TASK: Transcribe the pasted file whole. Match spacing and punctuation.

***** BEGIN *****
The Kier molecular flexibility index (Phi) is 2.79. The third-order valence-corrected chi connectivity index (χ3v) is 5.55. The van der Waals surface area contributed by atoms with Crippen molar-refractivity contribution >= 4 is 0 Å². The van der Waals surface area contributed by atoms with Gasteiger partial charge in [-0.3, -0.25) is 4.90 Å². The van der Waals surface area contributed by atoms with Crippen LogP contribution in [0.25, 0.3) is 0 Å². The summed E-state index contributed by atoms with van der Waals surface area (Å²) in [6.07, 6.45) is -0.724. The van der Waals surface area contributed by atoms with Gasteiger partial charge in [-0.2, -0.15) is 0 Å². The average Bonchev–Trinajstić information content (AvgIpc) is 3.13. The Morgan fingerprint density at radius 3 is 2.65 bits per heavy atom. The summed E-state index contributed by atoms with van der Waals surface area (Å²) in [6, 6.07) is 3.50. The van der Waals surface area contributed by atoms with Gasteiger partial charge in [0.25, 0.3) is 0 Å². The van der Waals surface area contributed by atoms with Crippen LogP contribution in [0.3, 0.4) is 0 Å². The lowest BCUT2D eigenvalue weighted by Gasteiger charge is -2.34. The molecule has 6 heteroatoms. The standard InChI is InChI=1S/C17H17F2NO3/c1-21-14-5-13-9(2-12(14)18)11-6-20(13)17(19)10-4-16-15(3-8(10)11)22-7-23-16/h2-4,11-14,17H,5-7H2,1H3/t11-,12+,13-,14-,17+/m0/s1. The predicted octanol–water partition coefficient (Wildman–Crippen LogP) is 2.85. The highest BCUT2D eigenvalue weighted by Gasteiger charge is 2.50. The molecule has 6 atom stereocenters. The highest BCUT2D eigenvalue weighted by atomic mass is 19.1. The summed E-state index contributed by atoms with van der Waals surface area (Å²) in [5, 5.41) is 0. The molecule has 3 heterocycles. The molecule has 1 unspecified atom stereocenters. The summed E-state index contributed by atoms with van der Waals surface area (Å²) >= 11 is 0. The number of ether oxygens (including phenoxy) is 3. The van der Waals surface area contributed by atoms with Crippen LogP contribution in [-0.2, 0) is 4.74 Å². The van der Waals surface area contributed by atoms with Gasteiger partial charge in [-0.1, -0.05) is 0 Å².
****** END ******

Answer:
The Kier molecular flexibility index (Phi) is 2.79. The third-order valence-corrected chi connectivity index (χ3v) is 5.55. The van der Waals surface area contributed by atoms with Crippen molar-refractivity contribution >= 4 is 0 Å². The van der Waals surface area contributed by atoms with Gasteiger partial charge in [-0.3, -0.25) is 4.90 Å². The van der Waals surface area contributed by atoms with Crippen LogP contribution in [0.25, 0.3) is 0 Å². The summed E-state index contributed by atoms with van der Waals surface area (Å²) in [6.07, 6.45) is -0.724. The van der Waals surface area contributed by atoms with Gasteiger partial charge in [-0.2, -0.15) is 0 Å². The average Bonchev–Trinajstić information content (AvgIpc) is 3.13. The Morgan fingerprint density at radius 3 is 2.65 bits per heavy atom. The summed E-state index contributed by atoms with van der Waals surface area (Å²) in [6, 6.07) is 3.50. The van der Waals surface area contributed by atoms with Gasteiger partial charge in [0.25, 0.3) is 0 Å². The van der Waals surface area contributed by atoms with Crippen LogP contribution in [0.3, 0.4) is 0 Å². The lowest BCUT2D eigenvalue weighted by Gasteiger charge is -2.34. The molecule has 6 heteroatoms. The standard InChI is InChI=1S/C17H17F2NO3/c1-21-14-5-13-9(2-12(14)18)11-6-20(13)17(19)10-4-16-15(3-8(10)11)22-7-23-16/h2-4,11-14,17H,5-7H2,1H3/t11-,12+,13-,14-,17+/m0/s1. The predicted octanol–water partition coefficient (Wildman–Crippen LogP) is 2.85. The highest BCUT2D eigenvalue weighted by Gasteiger charge is 2.50. The molecule has 6 atom stereocenters. The highest BCUT2D eigenvalue weighted by atomic mass is 19.1. The summed E-state index contributed by atoms with van der Waals surface area (Å²) in [5, 5.41) is 0. The molecule has 3 heterocycles. The molecule has 1 unspecified atom stereocenters. The summed E-state index contributed by atoms with van der Waals surface area (Å²) >= 11 is 0. The number of ether oxygens (including phenoxy) is 3. The van der Waals surface area contributed by atoms with Crippen LogP contribution in [-0.2, 0) is 4.74 Å². The van der Waals surface area contributed by atoms with Gasteiger partial charge in [-0.1, -0.05) is 0 Å².